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7 QC Tools

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**Basic QC Tools 7 Tools 1. Pareto Diagram 2. Cause & Effect Diagram**

3. Graph 4. Check Sheet 5. Scatter Diagram 6. Histogram 7. Control Chart 7 Tools

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Pareto Diagram Pareto charts are a type of bar chart in which the horizontal axis represents categories of interest, rather than a continuous scale. The categories are often “defects.” This tool is based on the idea that the majority of defects are caused by few defective item, which classifies the quality problem into the “vital few” and “trivial many” (80-20 rule). A cumulative percentage line helps you judge the added contribution of each category. Pareto charts can help to focus improvement efforts on areas where the largest gains can be made.

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**Figure 1 : Example of Pareto diagram**

80-20 rule Figure 1 : Example of Pareto diagram

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Procedure 1. Decide on the problem to be addressed or items to study and collect data. 2. Decide also the period for which the data is to be collected. 3. Arrange the data in order of decreasing size. 4. Calculate the cumulative number and percentage. 5. Draw horizontal and vertical axes on graph paper. 6. Draw the bar graph. 7. Draw the vertical axis on the right edge and scale it. 8. Draw the cumulative curve. Complete the diagram with titles and units of reference.( Figure 1)

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**Cause and Effect Diagram**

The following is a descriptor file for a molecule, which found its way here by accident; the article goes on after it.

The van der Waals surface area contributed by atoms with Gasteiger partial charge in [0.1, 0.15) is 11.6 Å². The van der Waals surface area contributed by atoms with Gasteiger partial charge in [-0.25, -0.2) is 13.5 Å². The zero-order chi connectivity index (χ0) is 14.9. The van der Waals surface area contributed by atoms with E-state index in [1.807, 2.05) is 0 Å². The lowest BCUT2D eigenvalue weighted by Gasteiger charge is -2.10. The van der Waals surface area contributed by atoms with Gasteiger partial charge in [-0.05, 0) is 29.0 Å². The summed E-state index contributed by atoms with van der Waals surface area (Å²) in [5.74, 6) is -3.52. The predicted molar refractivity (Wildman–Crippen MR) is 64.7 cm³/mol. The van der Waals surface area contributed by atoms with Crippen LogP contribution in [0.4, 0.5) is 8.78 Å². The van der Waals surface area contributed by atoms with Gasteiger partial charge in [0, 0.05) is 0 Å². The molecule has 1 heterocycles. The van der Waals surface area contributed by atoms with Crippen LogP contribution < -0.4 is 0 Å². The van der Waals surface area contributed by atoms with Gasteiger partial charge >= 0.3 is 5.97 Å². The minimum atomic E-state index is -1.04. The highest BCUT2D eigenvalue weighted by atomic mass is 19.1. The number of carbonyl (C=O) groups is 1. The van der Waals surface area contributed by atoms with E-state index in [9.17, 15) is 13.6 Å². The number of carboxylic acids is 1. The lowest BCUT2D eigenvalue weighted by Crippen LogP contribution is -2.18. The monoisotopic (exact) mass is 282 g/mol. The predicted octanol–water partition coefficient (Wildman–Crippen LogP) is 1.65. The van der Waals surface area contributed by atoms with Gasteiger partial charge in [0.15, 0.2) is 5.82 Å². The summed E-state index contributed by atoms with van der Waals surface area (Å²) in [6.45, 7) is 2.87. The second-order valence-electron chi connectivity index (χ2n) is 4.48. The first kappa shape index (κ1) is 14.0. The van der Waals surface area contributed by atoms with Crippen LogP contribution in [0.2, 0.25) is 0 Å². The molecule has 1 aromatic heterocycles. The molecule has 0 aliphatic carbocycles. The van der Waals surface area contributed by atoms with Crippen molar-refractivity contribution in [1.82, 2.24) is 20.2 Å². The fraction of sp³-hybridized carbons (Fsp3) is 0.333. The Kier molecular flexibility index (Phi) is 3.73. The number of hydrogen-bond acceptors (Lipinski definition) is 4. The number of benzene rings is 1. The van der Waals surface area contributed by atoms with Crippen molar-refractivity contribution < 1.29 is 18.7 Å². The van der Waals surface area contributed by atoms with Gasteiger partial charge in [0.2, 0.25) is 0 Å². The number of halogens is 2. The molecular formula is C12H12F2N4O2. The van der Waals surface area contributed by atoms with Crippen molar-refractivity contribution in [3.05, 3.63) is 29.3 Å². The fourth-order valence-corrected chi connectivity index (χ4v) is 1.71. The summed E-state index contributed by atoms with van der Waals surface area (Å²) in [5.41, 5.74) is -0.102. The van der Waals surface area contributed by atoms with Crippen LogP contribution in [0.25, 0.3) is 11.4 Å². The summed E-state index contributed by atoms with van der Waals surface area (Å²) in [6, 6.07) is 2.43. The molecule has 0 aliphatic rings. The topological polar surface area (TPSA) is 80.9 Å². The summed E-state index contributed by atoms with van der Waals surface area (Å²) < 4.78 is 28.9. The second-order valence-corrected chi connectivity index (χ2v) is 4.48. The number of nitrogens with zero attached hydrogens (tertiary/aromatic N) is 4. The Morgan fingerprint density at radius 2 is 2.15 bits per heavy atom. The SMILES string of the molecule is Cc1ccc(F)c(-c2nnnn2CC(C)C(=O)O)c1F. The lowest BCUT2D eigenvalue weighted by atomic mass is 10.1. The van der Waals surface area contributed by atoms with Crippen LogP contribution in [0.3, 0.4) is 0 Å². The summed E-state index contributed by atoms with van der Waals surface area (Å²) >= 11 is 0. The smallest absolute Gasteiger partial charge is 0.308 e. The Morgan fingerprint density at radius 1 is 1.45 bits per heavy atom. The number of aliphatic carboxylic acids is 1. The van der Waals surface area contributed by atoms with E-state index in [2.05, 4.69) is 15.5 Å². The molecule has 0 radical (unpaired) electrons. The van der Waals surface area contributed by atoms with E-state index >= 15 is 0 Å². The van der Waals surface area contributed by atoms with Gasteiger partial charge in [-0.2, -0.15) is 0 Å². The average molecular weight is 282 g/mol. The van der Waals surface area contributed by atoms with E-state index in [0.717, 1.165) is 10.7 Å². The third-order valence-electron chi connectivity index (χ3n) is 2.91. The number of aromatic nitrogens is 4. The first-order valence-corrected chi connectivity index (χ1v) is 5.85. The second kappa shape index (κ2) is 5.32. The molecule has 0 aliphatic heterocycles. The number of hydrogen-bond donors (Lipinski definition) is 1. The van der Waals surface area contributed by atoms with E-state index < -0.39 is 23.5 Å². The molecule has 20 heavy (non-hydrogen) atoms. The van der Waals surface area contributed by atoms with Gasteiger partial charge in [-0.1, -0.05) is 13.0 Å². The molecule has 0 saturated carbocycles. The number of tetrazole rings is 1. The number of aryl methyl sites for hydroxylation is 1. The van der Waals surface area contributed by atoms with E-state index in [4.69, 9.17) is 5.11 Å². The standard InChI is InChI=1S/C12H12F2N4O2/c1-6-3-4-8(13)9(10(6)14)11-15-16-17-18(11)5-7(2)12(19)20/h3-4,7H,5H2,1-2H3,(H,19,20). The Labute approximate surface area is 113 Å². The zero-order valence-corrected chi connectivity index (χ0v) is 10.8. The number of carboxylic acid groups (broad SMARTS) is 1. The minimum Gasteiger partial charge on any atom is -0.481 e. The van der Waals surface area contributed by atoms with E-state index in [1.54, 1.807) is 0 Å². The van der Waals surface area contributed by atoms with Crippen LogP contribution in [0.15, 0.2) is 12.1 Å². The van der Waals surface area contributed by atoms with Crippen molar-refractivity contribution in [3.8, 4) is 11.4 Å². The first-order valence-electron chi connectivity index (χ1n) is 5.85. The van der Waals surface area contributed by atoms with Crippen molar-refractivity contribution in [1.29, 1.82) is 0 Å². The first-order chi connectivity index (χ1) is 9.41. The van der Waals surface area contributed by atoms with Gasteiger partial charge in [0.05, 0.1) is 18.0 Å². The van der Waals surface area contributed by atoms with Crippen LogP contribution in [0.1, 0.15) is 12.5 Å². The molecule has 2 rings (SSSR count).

The cause and effect diagram analysis was first developed by Professor Kaoru Ishikawa of the University of Tokyo in the 1940s’, is also known as the ‘Fishbone Diagram’ or the ‘Ishikawa Diagram’. His first application of this technique was in the Fulsai iron work Due to its’ final form, some people called it the “Fishbone Diagram”. This tool is a picture of lines and symbols designed to represent the relationship between the effects as problems and the causes influencing them. There is no “correct” way to construct a fishbone diagram, some types lend themselves well to many different situations.

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**Figure 2 : Example of Cause and Effect Diagram**

Backbone Factor Middle bone Small bone Effect Figure 2 : Example of Cause and Effect Diagram

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**Uses of Ishikawa Diagram**

1. To recognize important causes 2. To understand all effects and causes 3. To compare operational procedures 4. To find major solutions 5. To figure out, what to do? 6. To improve the process

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Procedure 1. State the problem as precisely as possible and draw the back bone. 2. Draw the large bone. 3. Get all members involved by participating in the brainstorming session to obtain as many ideas as possible. 4. The ideas collected are then critically examined to classify them into the main grouping and subsequent grouping (middle bone, small bone and fine bone). (Figure 2) 5. Dram the middle bones, small bones and fine bones. 6. Check to see whether any causes have been left. 7. Identify the important causes by members vote, proper analysis of data and Pareto diagram. 8. Fill in all related information such title, product, process, etc..